Dr. Oluyinka Olutoye is a Nigerian pediatric surgeon.
He received his medical degree from Obafemi Awolowo University in Ile-Ife, Nigeria, in 1988 and his PhD in anatomy from Virginia Commonwealth University in Richmond, VA, in 1996.
He completed his residency in general surgery at the Medical College of Virginia Hospitals, Virginia Commonwealth University, and his fellowship in pediatric surgery at The Children’s Hospital of Philadelphia and the University of Pennsylvania School of Medicine in Philadelphia.
Dr. Olutoye and his surgeon partner Dr. Darrell Cass carried out an operation on a baby at 23 weeks.
The baby was removed from her mother’s womb when they discovered she was suffering from a tumour known as sacrococcygeal teratoma.
Sacrococcygeal teratoma is a tumor that develops before birth and grows from a baby’s coccyx, the tailbone.
Margaret Boemer first sensed something was wrong when her ultrasound technician stayed unusually quiet during a routine 16-week prenatal checkup.
It had already been an arduous road to get to that point. Months earlier, Boemer had suffered a miscarriage. When she conceived again, she and her husband were delighted to discover it was with twins — but they lost one of the babies about six weeks into the pregnancy.
Soon, doctors would approach Boemer with more grim news: The child she was carrying had sacrococcygeal teratoma, a rare tumor that appeared at the base of baby’s tailbone.
It is estimated these types of tumors occur in about one of 40,000 pregnancies. If left unchecked, the tumor could continue taking her baby’s blood supply and eventually cause heart failure.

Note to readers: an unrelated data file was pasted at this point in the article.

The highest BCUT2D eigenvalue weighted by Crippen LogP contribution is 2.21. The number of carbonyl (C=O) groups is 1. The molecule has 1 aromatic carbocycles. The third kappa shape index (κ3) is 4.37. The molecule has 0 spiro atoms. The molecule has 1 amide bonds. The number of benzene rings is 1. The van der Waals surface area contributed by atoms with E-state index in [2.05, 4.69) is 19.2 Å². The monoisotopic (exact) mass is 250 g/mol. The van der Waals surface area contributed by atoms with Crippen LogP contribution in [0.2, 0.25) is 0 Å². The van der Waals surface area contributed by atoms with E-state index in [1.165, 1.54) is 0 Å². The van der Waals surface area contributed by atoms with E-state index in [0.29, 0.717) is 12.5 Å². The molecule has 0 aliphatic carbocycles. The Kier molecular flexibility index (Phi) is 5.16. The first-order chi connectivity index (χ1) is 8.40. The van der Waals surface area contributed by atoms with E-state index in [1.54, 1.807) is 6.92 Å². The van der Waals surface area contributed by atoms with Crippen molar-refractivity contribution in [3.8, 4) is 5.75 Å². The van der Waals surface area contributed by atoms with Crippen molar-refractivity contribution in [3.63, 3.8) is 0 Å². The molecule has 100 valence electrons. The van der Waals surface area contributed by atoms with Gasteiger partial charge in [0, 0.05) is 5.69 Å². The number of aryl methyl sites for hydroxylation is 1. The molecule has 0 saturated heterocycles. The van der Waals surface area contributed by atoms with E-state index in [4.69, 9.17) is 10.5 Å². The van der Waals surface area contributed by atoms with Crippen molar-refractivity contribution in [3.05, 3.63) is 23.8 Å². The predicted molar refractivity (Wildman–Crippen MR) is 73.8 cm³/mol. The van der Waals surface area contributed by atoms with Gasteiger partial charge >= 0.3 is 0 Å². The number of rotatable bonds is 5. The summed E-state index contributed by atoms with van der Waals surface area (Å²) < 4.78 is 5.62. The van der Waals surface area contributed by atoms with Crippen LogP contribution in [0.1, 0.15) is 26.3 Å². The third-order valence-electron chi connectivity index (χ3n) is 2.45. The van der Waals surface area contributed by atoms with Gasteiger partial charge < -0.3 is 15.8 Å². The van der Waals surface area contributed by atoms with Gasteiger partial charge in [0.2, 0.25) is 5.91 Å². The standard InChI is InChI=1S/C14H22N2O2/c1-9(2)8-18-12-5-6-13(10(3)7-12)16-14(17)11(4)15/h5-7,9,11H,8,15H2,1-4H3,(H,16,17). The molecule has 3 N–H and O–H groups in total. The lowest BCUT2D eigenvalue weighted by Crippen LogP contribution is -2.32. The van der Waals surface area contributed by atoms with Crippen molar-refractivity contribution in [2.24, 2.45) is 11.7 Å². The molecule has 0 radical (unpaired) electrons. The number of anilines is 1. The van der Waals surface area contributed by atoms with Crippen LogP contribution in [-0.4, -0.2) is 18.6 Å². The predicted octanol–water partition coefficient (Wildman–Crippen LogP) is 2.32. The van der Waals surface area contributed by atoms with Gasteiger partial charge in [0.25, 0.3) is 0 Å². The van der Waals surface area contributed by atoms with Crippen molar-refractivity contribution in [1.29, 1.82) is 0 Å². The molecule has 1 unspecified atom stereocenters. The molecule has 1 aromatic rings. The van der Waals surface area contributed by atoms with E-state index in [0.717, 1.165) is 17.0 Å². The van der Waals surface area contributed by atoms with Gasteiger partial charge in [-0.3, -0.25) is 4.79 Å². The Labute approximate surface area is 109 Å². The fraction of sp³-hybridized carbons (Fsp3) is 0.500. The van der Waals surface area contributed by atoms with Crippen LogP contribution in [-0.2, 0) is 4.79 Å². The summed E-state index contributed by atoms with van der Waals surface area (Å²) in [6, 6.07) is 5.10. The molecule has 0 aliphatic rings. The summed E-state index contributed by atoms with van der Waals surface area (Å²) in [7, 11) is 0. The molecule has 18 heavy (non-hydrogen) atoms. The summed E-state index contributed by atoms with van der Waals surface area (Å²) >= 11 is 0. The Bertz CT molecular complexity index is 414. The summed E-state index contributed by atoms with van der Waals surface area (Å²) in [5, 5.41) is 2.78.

Boemer and her husband were crushed. Only two weeks ago, they had learned the baby would be a girl, and were excited about the possibility of naming her Lynlee, after both of her grandmothers.
“Some of these tumors can be very well-tolerated, so the fetus has it and can get born with it and we can take it out after the baby’s born,” said Dr. Cass. “But about half of the time, they cause problems for the fetus and it’s usually causing problems because of a blood flow problem.”
With a large tumor stealing the blood supply, Boemer’s fetus was becoming more ill each day, doctors explained to the expectant mother. Something had to be done.
Although other doctors had advised her to terminate the pregnancy, Dr Olutoye and his team told her about another possibility: fetal surgery. This option, though, would not be an easy road. Even worse, her baby’s chances of survival would be grim.
“LynLee didn’t have much of a chance,” Boemer said. “At 23 weeks, the tumor was shutting her heart down and causing her to go into cardiac failure, so it was a choice of allowing the tumor to take over her body or giving her a chance at life.
“It was an easy decision for us: We wanted to give her life.”
The operation was successfully carried out and the baby was returned back. Amazingly, the baby healed and continued to grow until she was born again at 36 weeks. This is a remarkable feat in modern medicine.
The Federal Government of Nigeria on Monday congratulated Dr Oluyinka Olutoye on his notable act.